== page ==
Medicine Wheel Studies Preparation

Preparations for working with a Medicine Wheel Personal Practice Rituals

Medicine Wheel Studies Preparation

As Einstein said, we can not solve a problem by using the same kind of energy that created them.  We must find a way to shift, at least into a willingness to receive new energy.   When we sit down to learn something, it is very helpful to establish a ritual before and at the end of that endeavor.  This makes a distinction in our minds between casual thinking vs true exploration for the purpose of real growth.  These distinctions are the foundations of developing your own personal spiritual practice which, if cultivated, will be a profound companion in your life.  Here are a few suggestions on how you might set up your own Medicine Wheel Studies Preparation.

How you set up the activities that define your intentions to make a shift into an earnest session of self-discovery is your creative adventure.  Here are a few suggestions to get you started.

Before beginning to study a Medicine Stone post…

1. Change your clothes into a color that means something special to you.  That could be white, purple, blue, gold… your choice.  Designate a certain garment for your Medicine Wheel work (or any spiritual work of any modality you may study)  I have two garments I like to wear when studying the Medicine Wheel.  One is a multi-colored robe and one is a knitted hat.  What is your ritual garment?

2. Gather together: A stone that pleases you, a bowl of water, a candle, a lighter, and a pleasing incense of cedar, sage, or whatever fragrance you like.  Place these items in a clearing in your workspace.  Light the candle and use it to burn the incense.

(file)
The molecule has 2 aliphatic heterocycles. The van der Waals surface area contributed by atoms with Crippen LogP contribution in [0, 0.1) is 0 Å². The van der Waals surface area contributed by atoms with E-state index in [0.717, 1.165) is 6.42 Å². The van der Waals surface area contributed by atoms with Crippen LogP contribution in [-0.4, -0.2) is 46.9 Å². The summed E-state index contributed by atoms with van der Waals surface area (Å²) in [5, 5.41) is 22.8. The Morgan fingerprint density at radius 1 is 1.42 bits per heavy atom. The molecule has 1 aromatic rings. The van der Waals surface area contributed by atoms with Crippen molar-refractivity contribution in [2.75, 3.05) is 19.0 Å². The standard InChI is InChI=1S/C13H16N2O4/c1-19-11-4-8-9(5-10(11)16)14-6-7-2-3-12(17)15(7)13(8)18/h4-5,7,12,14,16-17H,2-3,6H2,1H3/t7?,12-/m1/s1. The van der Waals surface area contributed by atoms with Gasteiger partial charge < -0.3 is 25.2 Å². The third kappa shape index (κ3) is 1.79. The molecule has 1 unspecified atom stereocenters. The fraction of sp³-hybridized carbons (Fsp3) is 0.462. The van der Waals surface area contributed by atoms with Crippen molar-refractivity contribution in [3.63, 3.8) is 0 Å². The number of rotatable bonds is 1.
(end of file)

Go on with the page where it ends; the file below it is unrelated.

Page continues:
3. Sit in stillness for one minute just observing the fire flame, your breathing, and all the sounds occurring in the environment around you.  If you are coming from a day of having sat for a long time, have this part of the beginning ritual be a walking meditation instead of a seated one.  Walking around in a circle (large or small) can also clear the mind.  You can walk a circle in your living room, back yard, or an outside open area.  And again, place attention on the sounds of the environment.  

4. From this meditative place say in your own words something like, “I call on the guardians of the watchtowers of the North, South, East, and West.  Please come to me now and guide my perspective to higher ground. Then ring a bowl or make a harmonic sound to set the intention into place.

Now you have clarified your starting point for your Medicine Wheel studies choose a post and get comfortable as you read it.  If it inspires you to give an exercise a try, follow that impulse.  And when you feel you have reached a place of exhaustion, either blow out the candle or relight it and burn the cedar or sage or incense once more in order to designate the closing of the session.  Into the smoke, say, “Thank you, this session is now closed.”

Closing a study session is important because our brains do exactly what we tell them to do.  If we do not tell our brains to stop introspecting, it will go on and on with an infinite investigation even while we do dishes or watch a relaxing TV show.  We can not maintain a constant state of self-discovery.  Most of the time we just have to be that Self, roaming around and reacting as we will.  Do not place expectations upon yourself to always be in a state of learning.  Let learning time begin and end with clearly defined rituals.

Do these rituals with any endeavor you wish to study in an honored way.  Bring a beginning and ending ritual to your jogging practice, your drawing practice, or even your bath time.  And the most important quality to cultivate in developing a ritual practice is how to have it be enjoyable to you.  There are no mistakes when conducting a ceremony.  No stress, no pressure to perform correctly.  Only a shift in observation and an opening to receive new information.  Have fun and enjoy!

To learn more about rituals and how to work with them check out the Insights at the Edge interview between Sobonfu Somé and Tami Simon.

About the author

About the author

Hi, I’m Jess.  I study and practice nature-based healing methods.  I offer healing arts workshops and life guidance in Los Angeles, California. Learn more about Jess…